Both Khamenei and Netanyahu are men of the twentieth century, applying old premises and paradigms to the 21st century. Both should be more alarmed than they seem about ISIS taking over northern and western Iraq as well as much of northern Syria. ISIS is a more potent threat both to Israel and to Iran than the latter two are to each other. If these two obstructionists have their way, an effective international response to ISIS will be forestalled, with grave implications for the Middle East and the world.


Related video:

Sam Seder: “Poor Warhawks: U.S. and Iran Share Common Interests in Iraq”

44 Responses

  1. It will be interesting to see where the power lies in Iran. Khamenei has the title but he isn’t a military man. He has the title supreme leader but he isn’t Khomeini. And Ahmadinejad damaged him repeatedly, not least by making him complicit in flagrant electoral fraud.

    Iran is going to have to send troops to fight ISIS in Iraq. The only question is whether they go in alone or with US support. The choice of accepting that support ultimately lies with neither Khamenei nor Rouhani but with the generals in charge of the military. Their approach is likely to be pragmatic.

    What Khamenei and Netanyahu are really afraid of is a scenario in which the US and pragmatic factions in Iran join forces. Putin and the gulf monarchies should be scared as well.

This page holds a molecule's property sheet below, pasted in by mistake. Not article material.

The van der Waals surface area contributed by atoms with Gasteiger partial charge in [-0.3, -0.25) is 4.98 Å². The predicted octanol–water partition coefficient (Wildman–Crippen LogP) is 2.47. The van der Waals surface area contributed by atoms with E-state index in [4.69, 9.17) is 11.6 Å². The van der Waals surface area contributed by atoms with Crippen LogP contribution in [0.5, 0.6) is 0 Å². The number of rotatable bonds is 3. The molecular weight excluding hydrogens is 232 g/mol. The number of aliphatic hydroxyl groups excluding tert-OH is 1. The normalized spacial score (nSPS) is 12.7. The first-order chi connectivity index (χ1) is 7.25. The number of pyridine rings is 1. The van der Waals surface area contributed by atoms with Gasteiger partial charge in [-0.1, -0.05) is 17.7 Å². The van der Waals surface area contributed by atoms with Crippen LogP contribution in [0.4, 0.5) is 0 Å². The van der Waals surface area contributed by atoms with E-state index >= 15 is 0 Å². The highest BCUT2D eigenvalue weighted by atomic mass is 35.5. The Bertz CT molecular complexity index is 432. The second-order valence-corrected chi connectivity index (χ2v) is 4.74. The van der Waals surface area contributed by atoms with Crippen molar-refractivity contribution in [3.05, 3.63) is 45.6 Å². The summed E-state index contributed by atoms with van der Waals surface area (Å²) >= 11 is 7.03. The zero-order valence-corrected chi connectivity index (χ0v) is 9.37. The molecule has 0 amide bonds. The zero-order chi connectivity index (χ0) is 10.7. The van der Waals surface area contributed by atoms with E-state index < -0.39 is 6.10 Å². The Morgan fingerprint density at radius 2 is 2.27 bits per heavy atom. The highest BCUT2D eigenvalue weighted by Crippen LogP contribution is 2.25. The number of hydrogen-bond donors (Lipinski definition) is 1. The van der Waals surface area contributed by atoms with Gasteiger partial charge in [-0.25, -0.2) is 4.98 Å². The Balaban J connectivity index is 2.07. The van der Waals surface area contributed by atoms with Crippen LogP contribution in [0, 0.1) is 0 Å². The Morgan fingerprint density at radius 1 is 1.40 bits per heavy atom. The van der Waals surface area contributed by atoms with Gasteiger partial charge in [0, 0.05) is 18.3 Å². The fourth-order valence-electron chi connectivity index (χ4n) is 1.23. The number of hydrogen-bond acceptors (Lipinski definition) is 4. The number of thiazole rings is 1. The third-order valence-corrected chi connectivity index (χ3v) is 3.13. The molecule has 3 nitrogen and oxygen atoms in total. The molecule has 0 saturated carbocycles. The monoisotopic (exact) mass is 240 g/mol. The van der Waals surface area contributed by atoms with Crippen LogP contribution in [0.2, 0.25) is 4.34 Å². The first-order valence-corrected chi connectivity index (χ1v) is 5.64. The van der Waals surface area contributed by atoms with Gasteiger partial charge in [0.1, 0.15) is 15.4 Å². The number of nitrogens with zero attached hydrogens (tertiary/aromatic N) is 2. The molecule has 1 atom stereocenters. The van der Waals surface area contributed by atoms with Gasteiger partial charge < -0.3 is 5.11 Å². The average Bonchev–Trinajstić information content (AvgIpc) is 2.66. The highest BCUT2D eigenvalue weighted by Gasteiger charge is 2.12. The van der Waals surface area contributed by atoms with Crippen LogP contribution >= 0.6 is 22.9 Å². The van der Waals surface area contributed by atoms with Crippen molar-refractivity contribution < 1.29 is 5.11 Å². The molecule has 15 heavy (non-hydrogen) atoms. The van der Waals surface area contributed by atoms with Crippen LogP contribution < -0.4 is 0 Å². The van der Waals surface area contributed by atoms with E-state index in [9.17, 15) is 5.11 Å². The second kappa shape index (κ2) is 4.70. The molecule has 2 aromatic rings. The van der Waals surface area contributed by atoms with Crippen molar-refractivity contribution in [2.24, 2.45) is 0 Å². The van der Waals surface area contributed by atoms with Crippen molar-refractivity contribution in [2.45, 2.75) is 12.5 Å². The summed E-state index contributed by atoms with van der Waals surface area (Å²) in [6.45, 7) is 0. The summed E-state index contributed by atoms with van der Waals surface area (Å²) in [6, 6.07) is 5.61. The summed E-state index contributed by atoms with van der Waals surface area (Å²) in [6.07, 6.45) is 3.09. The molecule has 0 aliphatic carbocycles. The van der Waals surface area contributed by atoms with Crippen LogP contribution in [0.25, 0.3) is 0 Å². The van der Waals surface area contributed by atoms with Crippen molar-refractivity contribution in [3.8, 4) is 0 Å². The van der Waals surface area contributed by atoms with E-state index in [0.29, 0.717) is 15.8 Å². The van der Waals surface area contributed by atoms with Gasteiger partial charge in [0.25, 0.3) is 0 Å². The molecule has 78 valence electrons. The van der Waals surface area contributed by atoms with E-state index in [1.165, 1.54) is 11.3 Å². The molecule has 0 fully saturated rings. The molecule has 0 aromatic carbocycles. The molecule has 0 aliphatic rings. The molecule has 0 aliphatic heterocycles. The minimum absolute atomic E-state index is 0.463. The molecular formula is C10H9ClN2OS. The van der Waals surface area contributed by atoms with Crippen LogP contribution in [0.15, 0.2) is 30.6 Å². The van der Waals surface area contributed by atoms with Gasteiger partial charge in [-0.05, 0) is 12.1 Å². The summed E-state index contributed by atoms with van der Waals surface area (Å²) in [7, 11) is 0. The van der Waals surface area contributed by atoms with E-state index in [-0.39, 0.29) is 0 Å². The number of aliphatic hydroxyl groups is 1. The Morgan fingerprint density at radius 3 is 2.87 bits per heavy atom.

• Well Saud has a border with Iraq and Saudi money men have been backers. Similar to the relationship between Pakistan and the Taliban.

      Such arrangements have a tendency to backfire. The Saudis were the original backers of Bin Laden after all. And the oil fields of Saudi Arabia are the biggest prize to shoot for.

      A lot of backers disowned ISIS after their brutality emerged. ISIS is unlikely to think highly of money men who dropped them before their success in the field.

      ISIS hasn’t captured territory in battle, it has captured it by Sunni cities defecting when the Maliki government officials ran away. Hard to see that strategy working the same in Baghdad. But it might work quite well in Saud. Monarchies tend to be very good at suppressing dissident voices but that doesn’t mean they don’t exist.

      A revolution in Saud might not be such a bad thing. The regime is rotten and will fall sooner or later.

      • Saudi does have a pretty large Shi’ite population, so they might object to ISIS. The problem is that they don’t have much love for the Wahabbi royal house either. As you say, it would be very interesting.

  2. The US is now having to reap what the Neocon imperialists sowed in their drive for glabal hegemony, and the Neocons are still trying to sow. The problem with imperialism is that when the empire falls, it doesn’t fall alone but brings down all around it.

    • “… and the Neocons are still trying to sow.”